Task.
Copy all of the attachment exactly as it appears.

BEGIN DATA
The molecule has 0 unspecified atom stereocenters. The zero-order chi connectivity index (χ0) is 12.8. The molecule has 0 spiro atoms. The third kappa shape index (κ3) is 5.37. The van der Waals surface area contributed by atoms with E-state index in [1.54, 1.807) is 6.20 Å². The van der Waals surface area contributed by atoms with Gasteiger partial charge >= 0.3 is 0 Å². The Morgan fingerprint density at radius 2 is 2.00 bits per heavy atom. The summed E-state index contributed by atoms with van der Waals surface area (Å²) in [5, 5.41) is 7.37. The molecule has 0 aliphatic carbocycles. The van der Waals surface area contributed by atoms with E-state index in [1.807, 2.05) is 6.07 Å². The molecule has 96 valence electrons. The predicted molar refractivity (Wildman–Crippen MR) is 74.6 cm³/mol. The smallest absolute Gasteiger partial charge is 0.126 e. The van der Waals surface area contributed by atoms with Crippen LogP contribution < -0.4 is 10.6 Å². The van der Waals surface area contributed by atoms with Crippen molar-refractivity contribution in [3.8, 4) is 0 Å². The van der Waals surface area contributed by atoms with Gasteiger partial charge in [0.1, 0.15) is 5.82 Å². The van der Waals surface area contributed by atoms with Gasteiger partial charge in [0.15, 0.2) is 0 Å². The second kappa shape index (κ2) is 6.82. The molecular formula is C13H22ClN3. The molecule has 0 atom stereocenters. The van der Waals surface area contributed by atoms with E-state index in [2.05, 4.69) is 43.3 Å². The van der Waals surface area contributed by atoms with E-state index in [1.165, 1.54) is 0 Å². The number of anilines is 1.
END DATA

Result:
The molecule has 0 unspecified atom stereocenters. The zero-order chi connectivity index (χ0) is 12.8. The molecule has 0 spiro atoms. The third kappa shape index (κ3) is 5.37. The van der Waals surface area contributed by atoms with E-state index in [1.54, 1.807) is 6.20 Å². The van der Waals surface area contributed by atoms with Gasteiger partial charge >= 0.3 is 0 Å². The Morgan fingerprint density at radius 2 is 2.00 bits per heavy atom. The summed E-state index contributed by atoms with van der Waals surface area (Å²) in [5, 5.41) is 7.37. The molecule has 0 aliphatic carbocycles. The van der Waals surface area contributed by atoms with E-state index in [1.807, 2.05) is 6.07 Å². The molecule has 96 valence electrons. The predicted molar refractivity (Wildman–Crippen MR) is 74.6 cm³/mol. The smallest absolute Gasteiger partial charge is 0.126 e. The van der Waals surface area contributed by atoms with Crippen LogP contribution < -0.4 is 10.6 Å². The van der Waals surface area contributed by atoms with Crippen molar-refractivity contribution in [3.8, 4) is 0 Å². The van der Waals surface area contributed by atoms with Gasteiger partial charge in [0.1, 0.15) is 5.82 Å². The van der Waals surface area contributed by atoms with Gasteiger partial charge in [0.15, 0.2) is 0 Å². The second kappa shape index (κ2) is 6.82. The molecular formula is C13H22ClN3. The molecule has 0 atom stereocenters. The van der Waals surface area contributed by atoms with E-state index in [2.05, 4.69) is 43.3 Å². The van der Waals surface area contributed by atoms with E-state index in [1.165, 1.54) is 0 Å². The number of anilines is 1.